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Check if the variable is infinitive - c++

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I'm reading a book and I saw these sentences but couldn't figure out how to check it? If t is not in the interval [0, ∞) If t is in the interval [0, ∞) Thanks

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Well you just do a simple check like t >= 0, meaning t is bigger or equal to zero, so it's in the interval [0; infinity), and the other way around for (-infinity; 0] (t <= 0)

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thanks again for fast replies,

it should give me errors on runtime if I try to equal a variable to infinitive, or?
then I can do an error check, if there isn't any errors it's automatically between 0 and zero.

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Ah, as for that, TheTroll is right, there is no infinity as far as computers are concerned. Most data types have a range, like for example an integer in most systems ranges from -2147483648 to 2147483647, meaning if you go over that number, it'll overlap and go to the other end of the range. And you can't really try to equalize a variable to infinity, since there's no such thing. Computers only deal with numbers, not such abstract entities as infinities.

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Quote:
Original post by TheTroll
There is no infinite in C++ or any other programming language.

theTroll

My following C# code says otherwise?

static void Main(string[] args)
{
Console.WriteLine("1 divided by 0 is {0}", 1.0 / 0.0);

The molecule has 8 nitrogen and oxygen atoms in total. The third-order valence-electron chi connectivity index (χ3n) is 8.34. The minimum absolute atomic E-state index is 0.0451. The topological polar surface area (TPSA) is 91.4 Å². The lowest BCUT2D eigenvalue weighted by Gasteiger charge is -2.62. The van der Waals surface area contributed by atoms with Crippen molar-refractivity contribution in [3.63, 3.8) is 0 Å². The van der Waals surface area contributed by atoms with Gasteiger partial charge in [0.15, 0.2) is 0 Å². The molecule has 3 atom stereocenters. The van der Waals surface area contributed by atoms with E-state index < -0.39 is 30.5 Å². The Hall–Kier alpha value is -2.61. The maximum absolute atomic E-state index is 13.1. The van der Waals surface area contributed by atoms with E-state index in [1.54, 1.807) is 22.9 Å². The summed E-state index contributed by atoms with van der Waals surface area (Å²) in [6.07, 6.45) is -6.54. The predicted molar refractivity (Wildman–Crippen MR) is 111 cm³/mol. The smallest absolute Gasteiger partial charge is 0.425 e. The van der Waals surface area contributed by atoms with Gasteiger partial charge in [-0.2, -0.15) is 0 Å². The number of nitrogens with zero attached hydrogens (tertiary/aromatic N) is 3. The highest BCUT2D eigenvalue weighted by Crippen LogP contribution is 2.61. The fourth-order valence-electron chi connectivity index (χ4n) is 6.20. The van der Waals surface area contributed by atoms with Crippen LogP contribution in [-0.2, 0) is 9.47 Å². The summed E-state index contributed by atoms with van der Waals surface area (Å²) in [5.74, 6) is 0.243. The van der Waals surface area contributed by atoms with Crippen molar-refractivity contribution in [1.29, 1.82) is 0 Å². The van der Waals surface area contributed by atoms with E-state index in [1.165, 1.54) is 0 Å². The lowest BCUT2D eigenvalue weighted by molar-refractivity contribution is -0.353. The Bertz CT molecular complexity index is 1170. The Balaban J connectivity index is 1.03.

Console.ReadLine();
}




It spits out Infinity as the answer-LOL!

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Many languages have a special value for infinity. C#, Prolog and Matlab are a few examples. C++ does not.

I don't think an infinity value is specified in the IEEE standard for floating point numbers, though.

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Many languages include numeric types that can represent "infinity". The very common IEEE 754 floating point types, for example.

C++ is among them.

OP has failed to specify the language this is in, or the type of t, so our ability to throw out magical answers with pixie dust is dubious at best.

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Yes, C++ does support infinities. From Wikipedia:

Quote:
The [IEEE Standard for Binary Floating-Point Arithmetic] standard defines formats for representing floating-point numbers (including negative zero and denormal numbers) and special values (infinities and NaNs) together with a set of floating-point operations that operate on these values.

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A given C++ implementation may support infinities. They aren't required to. If they do, types with infinity values, T, will have std::numeric_limits<T>::has_infinity() will return true, and std::numeric_limits<T>::infinity() will be the representation of infinity for that type. They will be true if the floating point types adheres to IEC 559/IEEE 754, but this isn't required by the standard.

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The float datatype usually has a special value for infinity, yes, but you don't usually need to test whether something is less than infinity. It's usually a safe assumption that your data is less than infinity. Not much point in testing it.

So the obvious way to test whether t is in the interval [0, inf) is to simply test whether t is greater than 0.

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Quote:
Original post by SiCrane
They will be true if the floating point types adheres to IEC 559/IEEE 754, but this isn't required by the standard.


Which of course can also be tested for: std::numeric_limits<T>::is_iec559().

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True, however, while is_iec559() returning true implies has_infinity() returns true, has_infinity() can be true without is_iec59() returning true.

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